Today I’m excited to announce our plans to bring SQL Server to Linux as well. This will enable SQL Server to deliver a consistent data platform across Windows Server and Linux, as well as on-premises and cloud. We are bringing the core relational database capabilities to preview today, and are targeting availability in mid-2017.
SQL Server on Linux will provide customers with even more flexibility in their data solution. One with mission-critical performance, industry-leading TCO, best-in-class security, and hybrid cloud innovations – like Stretch Database which lets customers access their data on-premises and in the cloud whenever they want at low cost – all built in.
I want Management Studio on Linux. That’s the biggest thing keeping me tethered to Windows.
RPO is a TLA for Recovery Point Objective. The easiest way to describe RPO is to ask, “In terms of time, how much data are we willing to lose?” The immediate answer is always going to be zero. Here is where we have to be honest. You won’t be able to guarantee zero data loss (yeah, there are probably ways to do this, but #entrylevel). Talk with the business. Most of the time, you’ll find that they’d actually be OK with 15 minutes, or maybe 5 minutes, or even an hour of lost data. It really varies, not only from business to business, but from database to database within the business (allow for this flexibility). You need to establish this number. RPO is going to help you figure out how to set up your backups, your recovery model, your logs and their backups. All that stuff that seemed so technical, it’s all based on this extremely important number that you’re going to work with the business to arrive at.
It’s good to have this talk with decision-makers, particularly when presented in menu form with a discussion of costs (price of disk space, particularly) and time.
As it turns out, when you have a character string in SQL Server that contains character 0x000, it really doesn’t know what to do with it most of the time, especially when you’re dealing with Unicode strings.
I did track down http://sqlsolace.blogspot.com/2014/07/function-dbostripunwantedcharacters.html, but I generally try to avoid calling UDF’s in my queries.
Jay’s got an answer which works, so check it out. Also, I second the use of the #sqlhelp hashtag. There’s a great community watching that hashtag.
Sunil Agarwal has a couple of posts on columnstore index defragmentation in SQL Server 2016.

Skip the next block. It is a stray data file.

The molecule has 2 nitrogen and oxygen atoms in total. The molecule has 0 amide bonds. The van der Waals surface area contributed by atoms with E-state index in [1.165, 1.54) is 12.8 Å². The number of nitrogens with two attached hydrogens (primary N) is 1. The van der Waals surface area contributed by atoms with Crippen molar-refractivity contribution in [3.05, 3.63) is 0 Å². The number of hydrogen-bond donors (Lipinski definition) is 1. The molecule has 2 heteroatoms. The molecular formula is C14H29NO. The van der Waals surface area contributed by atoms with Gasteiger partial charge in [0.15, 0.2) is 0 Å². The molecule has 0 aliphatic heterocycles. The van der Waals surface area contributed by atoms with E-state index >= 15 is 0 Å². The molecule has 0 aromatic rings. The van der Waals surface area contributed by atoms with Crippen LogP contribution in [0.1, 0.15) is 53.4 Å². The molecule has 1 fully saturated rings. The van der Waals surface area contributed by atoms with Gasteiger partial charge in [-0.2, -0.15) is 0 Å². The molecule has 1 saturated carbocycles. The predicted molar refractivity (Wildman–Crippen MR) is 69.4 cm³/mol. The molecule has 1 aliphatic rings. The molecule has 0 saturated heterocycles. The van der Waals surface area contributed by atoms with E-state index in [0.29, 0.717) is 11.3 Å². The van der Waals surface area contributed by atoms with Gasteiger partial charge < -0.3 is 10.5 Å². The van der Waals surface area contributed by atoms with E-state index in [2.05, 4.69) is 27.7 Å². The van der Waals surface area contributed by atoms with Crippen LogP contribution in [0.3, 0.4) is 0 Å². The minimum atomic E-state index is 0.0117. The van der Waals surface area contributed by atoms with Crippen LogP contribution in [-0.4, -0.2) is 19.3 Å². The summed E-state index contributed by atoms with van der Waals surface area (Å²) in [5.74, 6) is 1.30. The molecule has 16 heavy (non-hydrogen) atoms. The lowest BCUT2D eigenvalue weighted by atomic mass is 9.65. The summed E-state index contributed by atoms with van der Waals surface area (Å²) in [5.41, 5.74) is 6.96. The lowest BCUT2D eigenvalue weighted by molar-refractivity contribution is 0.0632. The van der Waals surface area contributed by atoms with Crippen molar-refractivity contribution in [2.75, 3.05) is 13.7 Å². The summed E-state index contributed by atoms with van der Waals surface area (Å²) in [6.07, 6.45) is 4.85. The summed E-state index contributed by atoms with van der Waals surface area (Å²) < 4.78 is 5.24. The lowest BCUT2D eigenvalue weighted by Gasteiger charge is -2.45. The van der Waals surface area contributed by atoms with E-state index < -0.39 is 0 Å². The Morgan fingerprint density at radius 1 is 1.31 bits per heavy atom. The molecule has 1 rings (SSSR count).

Let us now look at how you can use REORGANIZE command to defragment your columnstore index. Note, this command is only supported for clustered columnstore index (CCI) and nonclustered columnstore index for disk-based tables. In the example below, I create an empty table and then create a clustered columnstore index and finally I load 300k rows. SQL Server 2016 loads data from staging table into CCI in parallel when you specify TABLOCK hint. The machine I ran this test on has 4 logical processors so the 300k rows got divided into 75k each between 4 threads. Since each thread was loading < 102400 rows, the columnstore index ends up with 4 delta rowgroups as shown below.
A compressed rowgroup is considered as fragmented when any of the following two conditions is met
Less than 1 million rows but the trim_reason ( please refer to https://msdn.microsoft.com/en-us/library/dn832030.aspx ) is other than DICTIONARY_SIZE. If the size of a compressed rowgroup is reduced because it has reached the maximum dictionary size, then it can’t be further reduced
It has nonzero deleted rows that exceeds a minimum threshold.
I just got finished with a first draft of a script to determine whether reorganizing a clustered columnstore index partition would be worthwhile, so this is great timing. I hope to make my script available soon, after I incorporate Sunil’s heuristics.
Testing SQL Server 2016 RC0 today, I see that the bug for index_usage_stats has been fixed in this release! When I generate scans, seeks, and updates against an index, running ALTER INDEX REBUILD no longer resets the information. I can still tell which indexes have been used and which have not since the database came online, just like we had in SQL Server 2008 R2 and prior.
Kendra has created a Connect item to fix a separate bug where rebuilding an index clears out the missing index recommendations for that table.
On my flight home, I spent some time putting some of the things from my presentation into a one-page cheat sheet. I’ll have these printed up and have them on-hand for next time…but if you want it now, you candownload the PDF and print one for yourself.
My recommendation is to attend Andy’s talk when Mike Hillwig and Brent Ozar are trolling him from the back.
If there’s an index on the column you’re grouping, then changing the collation is going to hurt a bit. Grouping could take advantage of a Stream Aggregate under our indexed collation, but changing the column is like throwing it away the index order (ORDER BY doesn’t get handled well by changing the collation) means a Hash is required. But comparing two query plans that both use Hash Match (Aggregate), one on a case-insensitive collation and one on a binary collation, then I found the latter was slightly faster. Not as drastic a change as searching, but still 10-30% better. One would run in about 12 seconds, and one in about 10.
Be sure to check out his comments for more details.